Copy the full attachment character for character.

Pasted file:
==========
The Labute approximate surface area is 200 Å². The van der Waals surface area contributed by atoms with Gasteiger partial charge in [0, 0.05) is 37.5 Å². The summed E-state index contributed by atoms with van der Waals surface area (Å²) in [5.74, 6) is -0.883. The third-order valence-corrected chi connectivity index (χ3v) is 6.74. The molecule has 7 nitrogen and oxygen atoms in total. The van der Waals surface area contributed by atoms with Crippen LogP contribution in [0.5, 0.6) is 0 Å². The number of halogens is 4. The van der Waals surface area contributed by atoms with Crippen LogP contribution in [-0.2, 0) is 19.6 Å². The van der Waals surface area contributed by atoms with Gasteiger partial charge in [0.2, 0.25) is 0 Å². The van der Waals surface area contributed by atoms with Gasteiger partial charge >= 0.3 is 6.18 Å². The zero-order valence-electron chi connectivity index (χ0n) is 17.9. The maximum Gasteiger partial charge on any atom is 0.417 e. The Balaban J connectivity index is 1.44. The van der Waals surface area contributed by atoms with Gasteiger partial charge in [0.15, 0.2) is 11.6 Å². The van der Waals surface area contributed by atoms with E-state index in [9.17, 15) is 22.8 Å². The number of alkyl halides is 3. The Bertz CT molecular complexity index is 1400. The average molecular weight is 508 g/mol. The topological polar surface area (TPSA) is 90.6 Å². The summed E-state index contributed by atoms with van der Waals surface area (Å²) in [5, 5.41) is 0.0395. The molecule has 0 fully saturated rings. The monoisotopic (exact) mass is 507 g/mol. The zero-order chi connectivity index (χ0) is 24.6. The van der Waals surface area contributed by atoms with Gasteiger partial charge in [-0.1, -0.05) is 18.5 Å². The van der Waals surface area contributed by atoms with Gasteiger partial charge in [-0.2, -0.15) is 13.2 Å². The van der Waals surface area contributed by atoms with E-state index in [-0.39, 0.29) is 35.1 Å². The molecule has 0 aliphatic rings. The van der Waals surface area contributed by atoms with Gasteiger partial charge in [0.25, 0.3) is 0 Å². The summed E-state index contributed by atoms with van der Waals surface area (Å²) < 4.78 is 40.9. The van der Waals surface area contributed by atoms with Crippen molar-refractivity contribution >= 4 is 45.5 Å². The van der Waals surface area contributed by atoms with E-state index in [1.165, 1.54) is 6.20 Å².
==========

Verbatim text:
The Labute approximate surface area is 200 Å². The van der Waals surface area contributed by atoms with Gasteiger partial charge in [0, 0.05) is 37.5 Å². The summed E-state index contributed by atoms with van der Waals surface area (Å²) in [5.74, 6) is -0.883. The third-order valence-corrected chi connectivity index (χ3v) is 6.74. The molecule has 7 nitrogen and oxygen atoms in total. The van der Waals surface area contributed by atoms with Crippen LogP contribution in [0.5, 0.6) is 0 Å². The number of halogens is 4. The van der Waals surface area contributed by atoms with Crippen LogP contribution in [-0.2, 0) is 19.6 Å². The van der Waals surface area contributed by atoms with Gasteiger partial charge in [0.2, 0.25) is 0 Å². The van der Waals surface area contributed by atoms with Gasteiger partial charge >= 0.3 is 6.18 Å². The zero-order valence-electron chi connectivity index (χ0n) is 17.9. The maximum Gasteiger partial charge on any atom is 0.417 e. The Balaban J connectivity index is 1.44. The van der Waals surface area contributed by atoms with Gasteiger partial charge in [0.15, 0.2) is 11.6 Å². The van der Waals surface area contributed by atoms with E-state index in [9.17, 15) is 22.8 Å². The number of alkyl halides is 3. The Bertz CT molecular complexity index is 1400. The average molecular weight is 508 g/mol. The topological polar surface area (TPSA) is 90.6 Å². The summed E-state index contributed by atoms with van der Waals surface area (Å²) in [5, 5.41) is 0.0395. The molecule has 0 fully saturated rings. The monoisotopic (exact) mass is 507 g/mol. The zero-order chi connectivity index (χ0) is 24.6. The van der Waals surface area contributed by atoms with Gasteiger partial charge in [-0.1, -0.05) is 18.5 Å². The van der Waals surface area contributed by atoms with Gasteiger partial charge in [-0.2, -0.15) is 13.2 Å². The van der Waals surface area contributed by atoms with E-state index in [-0.39, 0.29) is 35.1 Å². The molecule has 0 aliphatic rings. The van der Waals surface area contributed by atoms with Gasteiger partial charge in [0.25, 0.3) is 0 Å². The summed E-state index contributed by atoms with van der Waals surface area (Å²) < 4.78 is 40.9. The van der Waals surface area contributed by atoms with Crippen molar-refractivity contribution >= 4 is 45.5 Å². The van der Waals surface area contributed by atoms with E-state index in [1.165, 1.54) is 6.20 Å².